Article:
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A Summer's Reading
Transcript of A Summer's Reading
by Bernard Malamud By Bernard Malamud Background information on the era
Between the years 1880-1914, some four million Italians immigrated to America, mostly from the poor southern parts of Italy. Because they came with very little education, many of them made their living as unskilled workers, and because they had families to support both in America and sometimes back home in Italy as well, they often did not have the time to get a better education. It was only their children or grandchildren, the second and third generations, who were able to improve their lives.
20-30 of the 20th century- period of “The Great Depression” New York Italian
Working-class neighborhood “A period of The Great "Depression George, Sophie, Mr. Cattanzara The meaning of Stoyonovich in Polish is "Staying in one place". The meaning of Cattanzara in Italian is "Chained to a place". Early life Bernard Malamud was born on April 26, 1914, in Brooklyn, New York, the first of Max and Bertha Fidelman Malamud's two sons. His parents, whom he described as "gentle, honest, kindly people," had come to the United States from Russia in the early 1900s and ran their own grocery store. They were not highly educated and knew very little about literature or the arts. "There were no books that I remember in the house, no records, music, pictures on the wall," Malamud said. Malamud liked to read and to attend a local Yiddish (the language spoken by Jews in Europe) theater. He began to try to write stories of his own. Malamud attended high school in Brooklyn and received his bachelor's degree from the City College of New York in 1936. After graduation he worked in a factory and as a clerk at the Census Bureau in Washington, D.C. Although he wrote in his spare time, Malamud did not begin writing seriously until hearing of the horrors of the Holocaust, when the Germans, led by Adolf Hitler (1889–1945), put six million Jewish people to death during World War II (1939–45; a war in which Great Britain, France, the Soviet Union, and the United States battled Germany, Italy, and Japan). Malamud also began reading about Jewish traditions and history. In 1949 he started teaching at Oregon State University. He left this post in 1961 to teach creative writing at Bennington College in Vermont, where he remained until shortly before his death. Malamud continued to place stories in top American magazines. Lots of his stories deal with Jewish themes.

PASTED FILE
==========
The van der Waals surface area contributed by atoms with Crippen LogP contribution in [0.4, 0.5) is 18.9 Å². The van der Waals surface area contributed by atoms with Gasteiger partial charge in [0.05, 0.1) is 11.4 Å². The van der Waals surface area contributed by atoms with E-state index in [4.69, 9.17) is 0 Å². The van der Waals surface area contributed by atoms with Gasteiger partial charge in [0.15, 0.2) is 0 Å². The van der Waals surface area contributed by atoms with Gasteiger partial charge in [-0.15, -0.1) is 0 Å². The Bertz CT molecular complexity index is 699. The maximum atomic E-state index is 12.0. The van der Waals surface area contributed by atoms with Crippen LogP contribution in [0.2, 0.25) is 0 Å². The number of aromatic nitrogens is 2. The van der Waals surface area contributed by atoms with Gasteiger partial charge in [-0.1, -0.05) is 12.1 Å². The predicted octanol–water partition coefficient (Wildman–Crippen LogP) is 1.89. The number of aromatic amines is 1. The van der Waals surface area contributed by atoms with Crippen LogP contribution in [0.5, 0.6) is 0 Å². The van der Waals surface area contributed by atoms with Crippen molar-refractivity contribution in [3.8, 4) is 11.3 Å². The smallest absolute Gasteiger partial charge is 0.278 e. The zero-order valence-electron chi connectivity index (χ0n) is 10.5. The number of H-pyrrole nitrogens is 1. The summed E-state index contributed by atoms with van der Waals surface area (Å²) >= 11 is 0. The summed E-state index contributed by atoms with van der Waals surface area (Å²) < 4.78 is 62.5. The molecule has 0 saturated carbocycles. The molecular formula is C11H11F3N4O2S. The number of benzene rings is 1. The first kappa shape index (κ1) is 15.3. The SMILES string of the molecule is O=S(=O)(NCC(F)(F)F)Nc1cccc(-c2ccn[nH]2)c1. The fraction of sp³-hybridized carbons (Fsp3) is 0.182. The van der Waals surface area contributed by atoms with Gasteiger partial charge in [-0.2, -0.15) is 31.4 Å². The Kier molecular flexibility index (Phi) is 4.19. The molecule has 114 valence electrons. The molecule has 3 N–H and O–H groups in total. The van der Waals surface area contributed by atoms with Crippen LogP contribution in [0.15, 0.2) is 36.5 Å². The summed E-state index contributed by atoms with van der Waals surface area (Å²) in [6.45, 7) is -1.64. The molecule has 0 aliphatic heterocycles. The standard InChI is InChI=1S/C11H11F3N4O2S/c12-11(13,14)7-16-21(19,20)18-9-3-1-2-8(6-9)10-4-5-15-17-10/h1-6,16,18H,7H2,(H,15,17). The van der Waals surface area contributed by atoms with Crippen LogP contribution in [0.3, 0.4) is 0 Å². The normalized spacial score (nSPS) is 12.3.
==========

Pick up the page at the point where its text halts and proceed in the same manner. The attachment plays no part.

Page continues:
Malamud gave few interviews, but those he did grant provided the best insight into his work, as when he told Michiko Kakutani in the New York Times:
"People say I write so much about misery, but you write about what you write best." Analysis and Interpretation
The protagonist is the main character in the story who needs to overcome something in order to reach his or her goal. George is the protagonist in the story.
1. What are George’s goals?
1. What are George’s goals?
2. What forces must George overcome in order to reach his goals? Consider George’s personality, his family and his environment. Symbolism is the use of concrete image(symbol) to represent an abstract idea.
Mr. Cattanzara is a “change maker”.
Explain both the literal and symbolic meaning.
1. Literal meaning
2. Symbolic meaning Comparing and Contrasting means:
Finding similarities between two or more things (comparing).
Finding differences between two or more things (contrasting).
Drawing conclusions based on these similarities and differences.
accepting ashamed caring dissatisfied encouraging hard-working immature impulsive intelligent kind lazy lonely proud sensitive wise
Compare and contrast the two main characters in the story. Complete the graphic organizer using the words from the list: George goes to the library. George is in good mood. Mr.Cattanzara discovers his lie. George wants people to respect him. 1. Complete the graphic organizer using the thinking skill of Explaining Cause and Effect.
Cause Effect 2. George experiences many emotions as the story progresses.
Find the following and explain what causes him to feel each emotion.